I know very little about web development, but since I want to dip my toes a bit I’ve been reading up lately on UI frameworks, and I haven’t seen any mention at all of any of those three toolkits you are considering. I find that slightly concerning (but again, I’m no expert). It seems that all the buzz these days is about React and its main competitors Angular, Vue.js, Riot and many others. Have you eliminated these from consideration for some reason? If so, why?

Out of these, React seems to be the heavyweight, and this is the UI framework that Dash is built on. But I would probably be tempted to use the up-and-coming Vue.js. It supposedly has an amazing API and documentation, and it requires less boilerplate and is faster than the main competitors. Also, while there’s been a brouhaha over React’s BSD+Patents license, Vue.js has the Julia-preferred MIT license.

For technical details, the Vue.js team provide a detailed comparison with other frameworks.


#6

I’m very familiar with Vue, Angular, React, etc. But they’re not the same thing. The ones I mentioned are UI components libraries - they are one level of abstraction higher up the web stack (above web frameworks).

Like you say, Dash is built on React - Predix and the others are like Dash (built on top of other libraries or frameworks), and not like React (not frameworks). Predix builds on Polymer (which is Google’s) and the others use jQuery (if I remember correctly).

I considered using Vue but my research showed that there is no mature set of UI components based on Vue. There are some early attempts, but none of them have powerful or diverse enough UI elements, especially not for data vis. One option would’ve been to mash up multiple Vue components from various developers - but that would lead to different coding styles and integration strategies. So poor quality.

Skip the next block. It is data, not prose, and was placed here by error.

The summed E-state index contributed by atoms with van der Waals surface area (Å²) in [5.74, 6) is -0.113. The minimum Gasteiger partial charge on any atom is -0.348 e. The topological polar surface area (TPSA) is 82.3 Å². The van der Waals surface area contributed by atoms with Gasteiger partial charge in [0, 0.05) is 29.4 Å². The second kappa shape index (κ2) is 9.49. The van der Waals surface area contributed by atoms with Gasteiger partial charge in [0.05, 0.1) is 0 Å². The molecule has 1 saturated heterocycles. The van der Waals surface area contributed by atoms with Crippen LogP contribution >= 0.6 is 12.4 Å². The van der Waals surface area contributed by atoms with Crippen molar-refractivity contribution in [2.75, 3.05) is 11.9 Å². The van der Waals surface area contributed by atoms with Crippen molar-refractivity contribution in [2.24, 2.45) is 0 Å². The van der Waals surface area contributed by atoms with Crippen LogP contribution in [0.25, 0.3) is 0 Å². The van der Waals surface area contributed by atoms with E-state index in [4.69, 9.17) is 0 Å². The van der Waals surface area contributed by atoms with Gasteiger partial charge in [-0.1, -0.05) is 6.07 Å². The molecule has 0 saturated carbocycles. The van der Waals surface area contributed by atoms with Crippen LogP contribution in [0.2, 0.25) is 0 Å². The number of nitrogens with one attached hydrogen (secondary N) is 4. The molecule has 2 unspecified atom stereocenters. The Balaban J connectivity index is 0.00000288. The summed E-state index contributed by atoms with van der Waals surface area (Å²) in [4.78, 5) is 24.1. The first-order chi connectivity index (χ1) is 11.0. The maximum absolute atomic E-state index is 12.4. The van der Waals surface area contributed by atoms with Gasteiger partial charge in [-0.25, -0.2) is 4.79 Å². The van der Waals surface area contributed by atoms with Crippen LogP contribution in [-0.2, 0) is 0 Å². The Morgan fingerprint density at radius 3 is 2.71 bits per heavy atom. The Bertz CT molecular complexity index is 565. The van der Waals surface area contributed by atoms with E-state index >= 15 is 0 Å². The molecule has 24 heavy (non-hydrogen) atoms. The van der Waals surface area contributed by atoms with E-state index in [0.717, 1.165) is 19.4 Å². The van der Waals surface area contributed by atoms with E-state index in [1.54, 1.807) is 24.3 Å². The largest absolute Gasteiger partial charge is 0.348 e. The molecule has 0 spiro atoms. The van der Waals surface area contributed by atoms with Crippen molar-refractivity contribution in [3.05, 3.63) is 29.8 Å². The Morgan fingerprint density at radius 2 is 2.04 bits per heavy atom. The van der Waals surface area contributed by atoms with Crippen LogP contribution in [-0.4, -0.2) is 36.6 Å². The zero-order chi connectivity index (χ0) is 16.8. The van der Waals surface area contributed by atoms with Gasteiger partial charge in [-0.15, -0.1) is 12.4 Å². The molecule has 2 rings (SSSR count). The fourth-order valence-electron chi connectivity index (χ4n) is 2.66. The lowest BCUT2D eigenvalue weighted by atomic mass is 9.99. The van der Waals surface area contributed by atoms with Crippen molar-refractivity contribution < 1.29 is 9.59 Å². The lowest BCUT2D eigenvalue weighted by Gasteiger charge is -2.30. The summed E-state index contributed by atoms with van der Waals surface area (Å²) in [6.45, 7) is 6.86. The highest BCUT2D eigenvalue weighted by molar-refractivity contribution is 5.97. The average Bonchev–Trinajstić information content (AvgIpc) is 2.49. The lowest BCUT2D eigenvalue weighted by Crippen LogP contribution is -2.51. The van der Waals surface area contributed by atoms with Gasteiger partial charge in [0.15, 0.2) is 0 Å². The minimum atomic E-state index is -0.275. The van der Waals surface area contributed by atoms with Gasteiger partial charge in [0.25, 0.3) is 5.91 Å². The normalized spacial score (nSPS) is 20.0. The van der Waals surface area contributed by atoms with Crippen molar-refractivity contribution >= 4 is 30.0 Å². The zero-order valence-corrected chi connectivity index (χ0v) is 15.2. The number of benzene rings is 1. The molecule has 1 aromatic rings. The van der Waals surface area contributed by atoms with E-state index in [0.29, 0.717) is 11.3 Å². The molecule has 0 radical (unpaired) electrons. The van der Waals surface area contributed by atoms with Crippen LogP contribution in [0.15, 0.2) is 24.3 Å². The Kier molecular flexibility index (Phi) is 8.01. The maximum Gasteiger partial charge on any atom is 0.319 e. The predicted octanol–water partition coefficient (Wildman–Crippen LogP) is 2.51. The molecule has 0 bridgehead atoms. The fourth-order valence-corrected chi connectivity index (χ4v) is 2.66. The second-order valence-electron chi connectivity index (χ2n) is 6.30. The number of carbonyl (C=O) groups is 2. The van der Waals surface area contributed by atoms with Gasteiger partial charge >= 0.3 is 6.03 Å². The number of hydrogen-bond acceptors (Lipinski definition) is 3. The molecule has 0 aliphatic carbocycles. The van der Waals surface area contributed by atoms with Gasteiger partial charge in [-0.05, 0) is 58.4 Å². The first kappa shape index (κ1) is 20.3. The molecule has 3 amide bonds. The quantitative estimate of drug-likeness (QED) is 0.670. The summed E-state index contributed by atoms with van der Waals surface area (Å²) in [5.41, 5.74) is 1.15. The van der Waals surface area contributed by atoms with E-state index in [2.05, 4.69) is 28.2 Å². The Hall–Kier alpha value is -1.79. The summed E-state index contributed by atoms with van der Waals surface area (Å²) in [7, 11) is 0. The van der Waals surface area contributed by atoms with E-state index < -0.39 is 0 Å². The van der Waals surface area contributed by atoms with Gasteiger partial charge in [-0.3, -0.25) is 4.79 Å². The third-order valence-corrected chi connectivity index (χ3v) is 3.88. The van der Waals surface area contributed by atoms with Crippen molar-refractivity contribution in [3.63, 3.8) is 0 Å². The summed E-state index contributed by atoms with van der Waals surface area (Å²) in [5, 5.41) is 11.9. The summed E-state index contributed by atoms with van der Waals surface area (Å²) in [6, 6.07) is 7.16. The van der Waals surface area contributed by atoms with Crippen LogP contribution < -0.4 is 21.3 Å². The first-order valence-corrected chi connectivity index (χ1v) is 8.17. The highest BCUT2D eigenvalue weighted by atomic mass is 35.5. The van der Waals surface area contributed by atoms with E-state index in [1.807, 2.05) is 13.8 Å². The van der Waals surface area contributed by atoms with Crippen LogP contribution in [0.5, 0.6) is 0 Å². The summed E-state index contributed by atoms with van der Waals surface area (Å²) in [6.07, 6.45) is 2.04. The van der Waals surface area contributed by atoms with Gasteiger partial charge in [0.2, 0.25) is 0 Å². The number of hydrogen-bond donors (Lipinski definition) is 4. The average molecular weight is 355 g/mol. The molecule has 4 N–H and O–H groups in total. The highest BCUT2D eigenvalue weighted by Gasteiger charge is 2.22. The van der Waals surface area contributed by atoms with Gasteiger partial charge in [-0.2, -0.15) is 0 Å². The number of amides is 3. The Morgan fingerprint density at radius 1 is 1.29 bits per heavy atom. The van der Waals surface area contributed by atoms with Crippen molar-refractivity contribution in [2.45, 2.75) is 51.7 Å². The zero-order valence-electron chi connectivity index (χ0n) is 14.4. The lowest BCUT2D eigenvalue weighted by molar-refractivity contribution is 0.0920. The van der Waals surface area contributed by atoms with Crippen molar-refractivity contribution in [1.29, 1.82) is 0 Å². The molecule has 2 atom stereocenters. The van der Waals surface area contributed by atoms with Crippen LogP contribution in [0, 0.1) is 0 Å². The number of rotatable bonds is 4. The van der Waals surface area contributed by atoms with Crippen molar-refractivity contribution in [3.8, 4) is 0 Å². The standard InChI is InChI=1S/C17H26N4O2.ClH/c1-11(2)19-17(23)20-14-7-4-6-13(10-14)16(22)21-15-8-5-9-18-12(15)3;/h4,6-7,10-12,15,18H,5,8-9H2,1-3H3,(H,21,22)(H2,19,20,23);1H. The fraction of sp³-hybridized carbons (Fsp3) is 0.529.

PredixUI is very polished and is actively developed by a billion $ company (it’s a GE product used by them for their dashboards). And it’s running on Polymer, another actively developed project backed by a billion $ company (Google). It has a huge library of elements with everything that’s needed, from buttons to powerful data visualization (check out the time series UI component for a quick example, using D3: https://www.predix-ui.com/#/elements/vis/px-vis-timeseries).


#7

Could all the web devs that use Julia get in a room somehow and hash through this?

This seems like an extremely opinionated project that might otherwise spawn as many packages as there are javascript frameworks

I’m not saying @essenciary, @shashi, @jobjob, and @dfdx actually get a room, but maybe a google-hangout/gitter/slack would suffice?



#8

I can’t say I do (there was a small demo, in some Github issue…); I see WebAssembly generation, rather than JS or asm.js, as the future (likely possible already), for Julia code, but interacting with JS seems still needed? asm.js interacts perfectly as just a JS subset, but I believe WebAssemly <-> is more complicated. Just look it up (and then GC missing, Julia would probably prefer that - to provide its own).

BSD works well with MIT?! “BSD+Patents license” + MIT also I believe, while yes some disagree (Apache foundation). That stance may be overblown and not affect Julia even with:

This issue was closed (and the situation unchanged; unlike for e.g. Facebook’s Zstandard that just took out the PATENTS file - they actually had no patent on the compression standard it seems):